The flags of the United States and China fly in Boston The flags of the United States and China fly in Boston 

US, China strike deal to curb emissions as COP26 nears end

As the COP26 climate summit enters its final days, the United States and China announce a surprise deal to increase cooperation on climate change.

By Devin Watkins

China and the US unveiled the unexpected agreement late on Wednesday, giving a boost to the UN’s COP26 climate summit in Glasgow which wraps up on Friday.

The two nations top the list of the world’s largest emitters of greenhouse gasses.

US climate envoy John Kerry and his Chinese counterpart Xie Zhenhua announced the deal at a news conference on the sidelines of COP26.

Support for climate summit

Mr. Kerry said the deal sends a strong message to other countries taking part in the summit.

“Together we set out our support for a successful COP26, including certain elements which will promote ambition,” he said. “Every step matters right now, and we have a long journey ahead of us.”

The US is seeking to decarbonize its economy by 2050, but political divisions in Congress are currently holding up the necessary legislation.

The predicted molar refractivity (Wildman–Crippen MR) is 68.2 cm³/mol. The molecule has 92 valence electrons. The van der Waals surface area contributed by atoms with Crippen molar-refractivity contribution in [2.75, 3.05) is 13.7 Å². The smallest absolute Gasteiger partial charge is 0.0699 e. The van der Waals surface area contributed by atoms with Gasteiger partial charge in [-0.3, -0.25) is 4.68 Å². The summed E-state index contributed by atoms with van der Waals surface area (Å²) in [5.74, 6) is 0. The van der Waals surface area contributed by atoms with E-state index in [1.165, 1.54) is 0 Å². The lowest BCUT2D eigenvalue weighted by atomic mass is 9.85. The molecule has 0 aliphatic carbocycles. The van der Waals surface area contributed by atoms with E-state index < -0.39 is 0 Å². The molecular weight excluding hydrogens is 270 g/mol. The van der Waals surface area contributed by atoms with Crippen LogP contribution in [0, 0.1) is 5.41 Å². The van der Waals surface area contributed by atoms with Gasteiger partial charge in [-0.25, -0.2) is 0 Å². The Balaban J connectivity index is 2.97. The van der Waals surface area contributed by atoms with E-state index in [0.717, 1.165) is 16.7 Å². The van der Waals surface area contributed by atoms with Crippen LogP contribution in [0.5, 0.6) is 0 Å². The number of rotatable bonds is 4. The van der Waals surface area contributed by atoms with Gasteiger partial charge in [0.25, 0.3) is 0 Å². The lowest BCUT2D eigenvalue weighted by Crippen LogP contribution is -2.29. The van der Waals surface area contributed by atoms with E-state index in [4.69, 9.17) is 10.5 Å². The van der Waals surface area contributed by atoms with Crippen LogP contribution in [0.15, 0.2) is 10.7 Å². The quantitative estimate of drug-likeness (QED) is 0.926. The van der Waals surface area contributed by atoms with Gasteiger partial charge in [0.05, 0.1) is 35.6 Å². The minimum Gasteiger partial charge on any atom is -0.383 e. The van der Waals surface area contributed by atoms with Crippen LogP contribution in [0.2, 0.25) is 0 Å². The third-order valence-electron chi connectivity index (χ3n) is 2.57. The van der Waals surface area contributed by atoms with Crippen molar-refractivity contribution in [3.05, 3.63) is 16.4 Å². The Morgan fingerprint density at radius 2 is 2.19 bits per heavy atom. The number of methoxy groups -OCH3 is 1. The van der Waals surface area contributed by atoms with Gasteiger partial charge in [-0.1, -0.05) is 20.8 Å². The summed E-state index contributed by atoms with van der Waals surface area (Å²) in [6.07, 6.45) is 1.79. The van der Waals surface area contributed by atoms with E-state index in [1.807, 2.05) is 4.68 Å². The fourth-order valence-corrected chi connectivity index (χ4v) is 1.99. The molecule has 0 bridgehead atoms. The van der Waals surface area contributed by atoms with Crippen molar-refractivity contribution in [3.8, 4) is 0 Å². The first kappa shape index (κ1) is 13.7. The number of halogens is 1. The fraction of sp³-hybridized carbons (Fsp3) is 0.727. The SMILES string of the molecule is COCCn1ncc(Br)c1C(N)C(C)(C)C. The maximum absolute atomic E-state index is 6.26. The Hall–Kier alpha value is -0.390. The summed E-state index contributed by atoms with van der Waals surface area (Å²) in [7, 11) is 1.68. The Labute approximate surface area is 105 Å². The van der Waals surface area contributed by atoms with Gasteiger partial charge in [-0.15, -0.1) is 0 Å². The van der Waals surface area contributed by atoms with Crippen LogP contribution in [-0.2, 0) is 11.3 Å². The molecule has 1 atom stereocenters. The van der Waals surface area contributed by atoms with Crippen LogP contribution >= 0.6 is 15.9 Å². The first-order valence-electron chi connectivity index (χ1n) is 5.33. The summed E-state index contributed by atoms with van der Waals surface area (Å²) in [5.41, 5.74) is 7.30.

‘Ambitious and balanced’

China’s representative pledged his country’s commitment to meeting the goals of the Paris climate agreement and boost its emissions-cutting targets.

Mr. Xie said, “Both sides will work jointly and with other parties to ensure a successful COP26 and to facilitate an outcome that is both ambitious and balanced.”

He added that more than 30 meetings were held over the past 10 months to agree on a joint declaration.

In a declaration, China promised to begin phasing out coal consumption from 2026-2030, as well as its methane emissions, which are mainly linked to the coal industry.

Cautious welcome

Some activist groups, including Greenpeace, say the China-US agreement is long on promises and short on detail.

But many experts and organizations expressed support for the deal, with the EU and the UN praising it as an encouraging and important step.

Frans Timmermans, the head of the EU’s climate policy, told Reuters news service the agreement shows that even countries at odds in various areas can find common ground “on what is the biggest challenge humanity faces today.”

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11 November 2021, 10:55